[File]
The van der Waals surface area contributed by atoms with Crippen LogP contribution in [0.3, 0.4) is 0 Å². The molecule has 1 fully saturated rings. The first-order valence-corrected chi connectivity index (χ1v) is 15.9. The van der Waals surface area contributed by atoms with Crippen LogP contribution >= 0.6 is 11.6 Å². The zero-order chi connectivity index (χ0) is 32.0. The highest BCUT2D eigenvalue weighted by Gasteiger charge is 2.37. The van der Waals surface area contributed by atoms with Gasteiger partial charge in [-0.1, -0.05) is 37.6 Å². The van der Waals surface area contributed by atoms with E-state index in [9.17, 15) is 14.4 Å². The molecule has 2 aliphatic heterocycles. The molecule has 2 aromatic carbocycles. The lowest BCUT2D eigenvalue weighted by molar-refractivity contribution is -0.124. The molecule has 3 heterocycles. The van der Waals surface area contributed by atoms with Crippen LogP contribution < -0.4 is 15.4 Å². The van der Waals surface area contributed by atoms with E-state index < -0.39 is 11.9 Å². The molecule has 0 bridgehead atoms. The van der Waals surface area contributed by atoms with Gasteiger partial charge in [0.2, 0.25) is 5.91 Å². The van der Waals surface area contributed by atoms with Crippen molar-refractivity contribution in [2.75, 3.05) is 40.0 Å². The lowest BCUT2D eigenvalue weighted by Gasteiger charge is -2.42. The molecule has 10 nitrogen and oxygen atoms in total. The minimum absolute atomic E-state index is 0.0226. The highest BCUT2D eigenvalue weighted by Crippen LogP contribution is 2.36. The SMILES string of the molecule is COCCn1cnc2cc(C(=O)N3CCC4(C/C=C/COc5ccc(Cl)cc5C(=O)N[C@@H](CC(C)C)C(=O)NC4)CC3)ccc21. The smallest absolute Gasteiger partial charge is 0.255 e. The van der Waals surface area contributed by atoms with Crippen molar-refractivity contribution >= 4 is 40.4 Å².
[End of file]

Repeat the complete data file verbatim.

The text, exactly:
The van der Waals surface area contributed by atoms with Crippen LogP contribution in [0.3, 0.4) is 0 Å². The molecule has 1 fully saturated rings. The first-order valence-corrected chi connectivity index (χ1v) is 15.9. The van der Waals surface area contributed by atoms with Crippen LogP contribution >= 0.6 is 11.6 Å². The zero-order chi connectivity index (χ0) is 32.0. The highest BCUT2D eigenvalue weighted by Gasteiger charge is 2.37. The van der Waals surface area contributed by atoms with Gasteiger partial charge in [-0.1, -0.05) is 37.6 Å². The van der Waals surface area contributed by atoms with E-state index in [9.17, 15) is 14.4 Å². The molecule has 2 aliphatic heterocycles. The molecule has 2 aromatic carbocycles. The lowest BCUT2D eigenvalue weighted by molar-refractivity contribution is -0.124. The molecule has 3 heterocycles. The van der Waals surface area contributed by atoms with Crippen LogP contribution < -0.4 is 15.4 Å². The van der Waals surface area contributed by atoms with E-state index < -0.39 is 11.9 Å². The molecule has 0 bridgehead atoms. The van der Waals surface area contributed by atoms with Gasteiger partial charge in [0.2, 0.25) is 5.91 Å². The van der Waals surface area contributed by atoms with Crippen molar-refractivity contribution in [2.75, 3.05) is 40.0 Å². The lowest BCUT2D eigenvalue weighted by Gasteiger charge is -2.42. The molecule has 10 nitrogen and oxygen atoms in total. The minimum absolute atomic E-state index is 0.0226. The highest BCUT2D eigenvalue weighted by Crippen LogP contribution is 2.36. The SMILES string of the molecule is COCCn1cnc2cc(C(=O)N3CCC4(C/C=C/COc5ccc(Cl)cc5C(=O)N[C@@H](CC(C)C)C(=O)NC4)CC3)ccc21. The smallest absolute Gasteiger partial charge is 0.255 e. The van der Waals surface area contributed by atoms with Crippen molar-refractivity contribution >= 4 is 40.4 Å².